How cash flow lending works
What is cash flow lending?
Cash flow lending is a short-term, often unsecured loan for your business purposes. Sometimes called cash flow finance, it can be used to cover operating costs like payroll, rent or inventory. You can also use it as a form of equipment finance to help grow your business.
When unsecured, this type of lending doesn't require your business or personal assets as collateral. Instead, your eligibility depends on expected cash flow — whether your business can make enough money to repay the balance. Secured cash flow lending assesses expected cash flow to calculate a reasonable loan level, but may also use the value of your business assets as a form of collateral.
Why can cash flow lending be useful for businesses?
Cash flow lending can be useful when cash on hand regularly fluctuates. Most businesses have varying levels of cash over a financial period. But, for some, like seasonal businesses where the ups and downs are much higher and much lower, a cash flow loan can cover overheads in the quieter months — knowing you can pay back the loan during your next busy period.
Here are some other scenarios where cash flow lending could be useful:
You want to launch a new product, but you must invest in production and marketing before any money from sales comes into the business.
You need to buy inventory or raw materials in bulk to leverage volume discounts from your suppliers.
You want to expand or purchase a new piece of equipment or software that will help increase production or operational efficiency.
In all of these examples, cash flow funding would let you finance these purchases without using the cash flow you need to pay for operational costs.
Advantages of cash flow lending
Cash flow lending is often more accessible and advantageous if you have a smaller business with fewer assets, but have good cash flow expectations.
Here are some more pros:
Less collateral required
Because this type of lending is cash flow-based and can be unsecured, your business or personal assets aren’t always required to secure the loan.
Accessible to new businesses
Approval for a cash flow loan comes down to your company’s expected capacity to generate future cash flow, as opposed to past financial performance. This can work for newer businesses with strong current financial performance.
Quick access to capital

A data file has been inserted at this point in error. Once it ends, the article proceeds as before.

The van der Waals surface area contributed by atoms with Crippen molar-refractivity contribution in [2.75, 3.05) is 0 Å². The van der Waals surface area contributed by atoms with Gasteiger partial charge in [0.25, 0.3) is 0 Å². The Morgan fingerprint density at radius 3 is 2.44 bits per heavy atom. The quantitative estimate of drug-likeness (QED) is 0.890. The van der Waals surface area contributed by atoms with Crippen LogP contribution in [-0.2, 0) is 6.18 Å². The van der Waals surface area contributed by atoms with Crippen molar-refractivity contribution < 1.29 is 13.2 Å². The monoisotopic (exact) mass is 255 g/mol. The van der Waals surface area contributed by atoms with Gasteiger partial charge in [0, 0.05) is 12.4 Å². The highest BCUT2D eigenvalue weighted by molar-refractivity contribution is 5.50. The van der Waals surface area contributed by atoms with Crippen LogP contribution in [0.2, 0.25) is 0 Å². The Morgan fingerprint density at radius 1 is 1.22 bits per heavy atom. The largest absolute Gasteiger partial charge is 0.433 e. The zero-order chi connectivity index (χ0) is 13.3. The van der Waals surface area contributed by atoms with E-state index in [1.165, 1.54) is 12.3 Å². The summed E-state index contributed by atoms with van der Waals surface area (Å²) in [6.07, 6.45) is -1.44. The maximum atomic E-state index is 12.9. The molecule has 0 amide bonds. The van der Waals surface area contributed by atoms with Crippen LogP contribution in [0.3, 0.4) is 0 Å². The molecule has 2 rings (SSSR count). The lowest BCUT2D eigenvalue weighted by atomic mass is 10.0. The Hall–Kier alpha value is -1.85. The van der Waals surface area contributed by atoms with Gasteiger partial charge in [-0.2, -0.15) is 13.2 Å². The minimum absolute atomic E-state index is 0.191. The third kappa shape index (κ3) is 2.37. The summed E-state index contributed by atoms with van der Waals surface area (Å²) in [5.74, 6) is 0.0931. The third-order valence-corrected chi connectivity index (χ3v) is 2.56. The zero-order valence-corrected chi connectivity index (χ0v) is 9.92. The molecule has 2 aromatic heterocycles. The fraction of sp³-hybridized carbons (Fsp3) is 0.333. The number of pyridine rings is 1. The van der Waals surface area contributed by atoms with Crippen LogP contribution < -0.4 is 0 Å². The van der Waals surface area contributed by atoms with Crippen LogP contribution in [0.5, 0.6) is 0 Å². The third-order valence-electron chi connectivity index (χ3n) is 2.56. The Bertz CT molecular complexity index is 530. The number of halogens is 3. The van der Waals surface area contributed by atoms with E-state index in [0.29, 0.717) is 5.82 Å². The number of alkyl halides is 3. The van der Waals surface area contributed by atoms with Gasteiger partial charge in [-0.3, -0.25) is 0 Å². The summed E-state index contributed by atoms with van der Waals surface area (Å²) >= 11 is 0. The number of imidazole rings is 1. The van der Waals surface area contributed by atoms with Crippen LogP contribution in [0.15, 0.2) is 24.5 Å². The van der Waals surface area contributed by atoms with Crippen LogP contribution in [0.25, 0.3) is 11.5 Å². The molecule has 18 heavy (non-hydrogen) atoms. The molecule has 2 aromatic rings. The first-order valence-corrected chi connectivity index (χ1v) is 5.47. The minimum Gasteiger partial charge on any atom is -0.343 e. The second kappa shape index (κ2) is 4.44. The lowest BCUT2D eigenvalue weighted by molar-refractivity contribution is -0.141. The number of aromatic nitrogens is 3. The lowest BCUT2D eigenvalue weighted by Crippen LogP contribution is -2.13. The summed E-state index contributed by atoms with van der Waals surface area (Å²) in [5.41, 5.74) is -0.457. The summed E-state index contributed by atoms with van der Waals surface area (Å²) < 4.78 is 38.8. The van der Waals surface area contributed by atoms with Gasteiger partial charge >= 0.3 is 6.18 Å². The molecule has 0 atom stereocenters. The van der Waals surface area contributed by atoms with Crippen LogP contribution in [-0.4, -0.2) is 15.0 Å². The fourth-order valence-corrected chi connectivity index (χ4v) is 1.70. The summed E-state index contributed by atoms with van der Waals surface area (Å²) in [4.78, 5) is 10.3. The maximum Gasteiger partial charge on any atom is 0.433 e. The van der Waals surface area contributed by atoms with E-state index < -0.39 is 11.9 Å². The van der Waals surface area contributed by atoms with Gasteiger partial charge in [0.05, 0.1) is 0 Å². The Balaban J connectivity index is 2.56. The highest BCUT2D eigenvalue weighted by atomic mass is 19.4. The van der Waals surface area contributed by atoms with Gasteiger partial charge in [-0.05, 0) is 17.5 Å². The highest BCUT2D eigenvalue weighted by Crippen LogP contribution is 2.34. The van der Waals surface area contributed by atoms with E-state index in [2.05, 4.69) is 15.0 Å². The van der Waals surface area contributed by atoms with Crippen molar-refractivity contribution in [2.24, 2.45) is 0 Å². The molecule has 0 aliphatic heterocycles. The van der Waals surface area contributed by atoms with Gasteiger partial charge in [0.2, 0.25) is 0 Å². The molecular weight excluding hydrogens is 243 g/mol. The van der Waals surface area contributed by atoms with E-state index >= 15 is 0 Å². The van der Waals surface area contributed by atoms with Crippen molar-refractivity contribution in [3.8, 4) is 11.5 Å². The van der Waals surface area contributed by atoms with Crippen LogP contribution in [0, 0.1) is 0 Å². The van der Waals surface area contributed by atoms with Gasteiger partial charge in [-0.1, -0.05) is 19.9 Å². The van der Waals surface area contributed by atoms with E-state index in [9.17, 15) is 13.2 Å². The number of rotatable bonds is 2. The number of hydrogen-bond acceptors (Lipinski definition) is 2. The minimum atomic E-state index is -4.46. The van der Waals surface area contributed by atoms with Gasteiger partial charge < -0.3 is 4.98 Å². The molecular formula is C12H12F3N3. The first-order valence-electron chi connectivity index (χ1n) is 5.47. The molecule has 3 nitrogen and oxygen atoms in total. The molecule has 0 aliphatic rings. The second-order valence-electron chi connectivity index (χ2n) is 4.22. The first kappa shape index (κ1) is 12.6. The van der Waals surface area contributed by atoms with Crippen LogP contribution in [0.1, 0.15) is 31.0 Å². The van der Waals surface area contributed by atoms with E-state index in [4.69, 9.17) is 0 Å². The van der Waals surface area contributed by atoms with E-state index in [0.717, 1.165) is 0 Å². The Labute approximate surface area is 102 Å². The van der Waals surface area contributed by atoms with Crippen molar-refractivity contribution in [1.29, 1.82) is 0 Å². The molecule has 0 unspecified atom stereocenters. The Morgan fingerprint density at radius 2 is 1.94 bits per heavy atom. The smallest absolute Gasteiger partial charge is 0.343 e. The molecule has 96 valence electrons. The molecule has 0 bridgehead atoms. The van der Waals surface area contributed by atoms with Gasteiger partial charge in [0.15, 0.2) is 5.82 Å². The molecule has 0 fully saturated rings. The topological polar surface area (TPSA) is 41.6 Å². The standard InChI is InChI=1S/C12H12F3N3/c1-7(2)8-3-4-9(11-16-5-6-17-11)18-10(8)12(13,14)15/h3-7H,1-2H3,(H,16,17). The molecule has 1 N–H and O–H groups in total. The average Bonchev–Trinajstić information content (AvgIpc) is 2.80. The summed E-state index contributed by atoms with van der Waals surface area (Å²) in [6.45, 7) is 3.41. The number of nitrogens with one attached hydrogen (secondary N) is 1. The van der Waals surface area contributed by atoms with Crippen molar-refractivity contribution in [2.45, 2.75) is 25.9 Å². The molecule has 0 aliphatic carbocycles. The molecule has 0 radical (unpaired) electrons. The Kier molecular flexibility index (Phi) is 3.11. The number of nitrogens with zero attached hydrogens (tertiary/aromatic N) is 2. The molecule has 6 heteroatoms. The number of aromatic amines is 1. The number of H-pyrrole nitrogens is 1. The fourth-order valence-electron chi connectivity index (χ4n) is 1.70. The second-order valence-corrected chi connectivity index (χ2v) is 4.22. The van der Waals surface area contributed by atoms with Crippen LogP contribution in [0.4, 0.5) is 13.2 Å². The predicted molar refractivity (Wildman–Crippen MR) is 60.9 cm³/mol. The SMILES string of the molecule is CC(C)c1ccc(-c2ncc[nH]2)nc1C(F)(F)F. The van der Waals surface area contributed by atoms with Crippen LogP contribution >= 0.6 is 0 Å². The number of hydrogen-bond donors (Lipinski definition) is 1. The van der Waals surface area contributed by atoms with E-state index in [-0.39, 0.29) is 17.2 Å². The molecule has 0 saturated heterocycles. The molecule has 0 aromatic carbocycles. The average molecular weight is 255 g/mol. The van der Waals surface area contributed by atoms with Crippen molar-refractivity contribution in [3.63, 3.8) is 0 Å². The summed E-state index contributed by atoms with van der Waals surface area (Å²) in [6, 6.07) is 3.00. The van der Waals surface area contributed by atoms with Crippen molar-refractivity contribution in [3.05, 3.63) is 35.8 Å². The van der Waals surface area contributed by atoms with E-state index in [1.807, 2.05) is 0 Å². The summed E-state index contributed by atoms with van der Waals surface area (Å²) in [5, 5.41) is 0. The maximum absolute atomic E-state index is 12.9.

Compared to other, more traditional financing options, you can get a cash flow loan approved quickly.
Less expensive than equity finance
A cash flow loan can be an alternative to bringing on an investor in exchange for equity in your business. It’ll inject cash into your business while letting you keep your shares and maintain control of the company.
Disadvantages of cash flow lending
Like all types of business finance, cash flow lending has disadvantages that can add financial risk.
Higher interest rates
Many cash flow lenders charge higher interest rates to compensate for more significant default risks on their part.
You may be personally responsible
Lenders can make you personally responsible for repaying the debt or secure the loan against your business assets.
Less control over repayments
Most lenders will require that you set up an automatic payment, which gives you less flexibility and control over when and how you repay the loan.
Real-world example of a cash flow loan
Imagine you're a seasonal business selling fresh strawberries, making most of your annual sales from October to February. You experience low cash flows during winter, so you take out a cash flow loan to cover your operating costs until your high season. When sales trend upwards again during summer, you'll have the cash flow to repay the loan with interest.
Important questions to ask a cash flow loan provider
When you apply for cash flow lending, remember to ask loan providers these important questions:
Do you lend to my industry?
Many lenders specialise in specific industries. Asking this question will help you avoid wasting time applying before realising a lender can't or won't lend to you.
Do you offer a loan term that suits my business?
Some lenders exclusively offer short or long-term cash flow loan options. You want to ensure you choose a lender that provides the right loan terms for your business.
What's the interest rate?
Once you know what interest rate a lender offers, you'll have a benchmark to compare with other lenders and negotiate the most competitive rate.